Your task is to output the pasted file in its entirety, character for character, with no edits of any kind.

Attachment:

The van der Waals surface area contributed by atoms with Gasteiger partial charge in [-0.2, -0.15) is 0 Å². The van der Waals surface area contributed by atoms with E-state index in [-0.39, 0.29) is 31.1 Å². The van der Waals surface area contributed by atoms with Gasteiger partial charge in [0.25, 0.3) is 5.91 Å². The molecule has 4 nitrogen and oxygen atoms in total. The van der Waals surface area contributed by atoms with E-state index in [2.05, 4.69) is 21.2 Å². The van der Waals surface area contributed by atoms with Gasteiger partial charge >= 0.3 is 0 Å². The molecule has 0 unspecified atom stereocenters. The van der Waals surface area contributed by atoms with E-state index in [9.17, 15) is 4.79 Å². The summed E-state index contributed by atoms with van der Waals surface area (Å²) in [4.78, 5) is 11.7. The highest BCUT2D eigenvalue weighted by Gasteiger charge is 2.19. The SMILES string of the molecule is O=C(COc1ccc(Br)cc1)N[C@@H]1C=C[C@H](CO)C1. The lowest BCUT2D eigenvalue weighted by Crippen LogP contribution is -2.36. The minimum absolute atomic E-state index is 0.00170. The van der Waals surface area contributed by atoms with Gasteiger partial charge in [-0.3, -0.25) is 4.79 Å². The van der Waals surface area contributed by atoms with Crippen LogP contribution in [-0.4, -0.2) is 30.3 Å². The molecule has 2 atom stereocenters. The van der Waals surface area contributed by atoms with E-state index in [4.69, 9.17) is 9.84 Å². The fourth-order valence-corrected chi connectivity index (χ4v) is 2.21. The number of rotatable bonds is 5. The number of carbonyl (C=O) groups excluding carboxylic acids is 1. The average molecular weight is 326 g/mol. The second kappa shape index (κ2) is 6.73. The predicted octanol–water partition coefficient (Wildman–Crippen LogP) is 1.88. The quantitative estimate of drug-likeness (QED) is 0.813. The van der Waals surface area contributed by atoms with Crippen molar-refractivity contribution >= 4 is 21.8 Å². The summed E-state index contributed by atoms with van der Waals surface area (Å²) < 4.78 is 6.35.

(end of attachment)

The van der Waals surface area contributed by atoms with Gasteiger partial charge in [-0.2, -0.15) is 0 Å². The van der Waals surface area contributed by atoms with E-state index in [-0.39, 0.29) is 31.1 Å². The van der Waals surface area contributed by atoms with Gasteiger partial charge in [0.25, 0.3) is 5.91 Å². The molecule has 4 nitrogen and oxygen atoms in total. The van der Waals surface area contributed by atoms with E-state index in [2.05, 4.69) is 21.2 Å². The van der Waals surface area contributed by atoms with Gasteiger partial charge >= 0.3 is 0 Å². The molecule has 0 unspecified atom stereocenters. The van der Waals surface area contributed by atoms with E-state index in [9.17, 15) is 4.79 Å². The summed E-state index contributed by atoms with van der Waals surface area (Å²) in [4.78, 5) is 11.7. The highest BCUT2D eigenvalue weighted by Gasteiger charge is 2.19. The SMILES string of the molecule is O=C(COc1ccc(Br)cc1)N[C@@H]1C=C[C@H](CO)C1. The lowest BCUT2D eigenvalue weighted by Crippen LogP contribution is -2.36. The minimum absolute atomic E-state index is 0.00170. The van der Waals surface area contributed by atoms with Gasteiger partial charge in [-0.3, -0.25) is 4.79 Å². The van der Waals surface area contributed by atoms with Crippen LogP contribution in [-0.4, -0.2) is 30.3 Å². The molecule has 2 atom stereocenters. The van der Waals surface area contributed by atoms with E-state index in [4.69, 9.17) is 9.84 Å². The fourth-order valence-corrected chi connectivity index (χ4v) is 2.21. The number of rotatable bonds is 5. The number of carbonyl (C=O) groups excluding carboxylic acids is 1. The average molecular weight is 326 g/mol. The second kappa shape index (κ2) is 6.73. The predicted octanol–water partition coefficient (Wildman–Crippen LogP) is 1.88. The quantitative estimate of drug-likeness (QED) is 0.813. The van der Waals surface area contributed by atoms with Crippen molar-refractivity contribution >= 4 is 21.8 Å². The summed E-state index contributed by atoms with van der Waals surface area (Å²) < 4.78 is 6.35.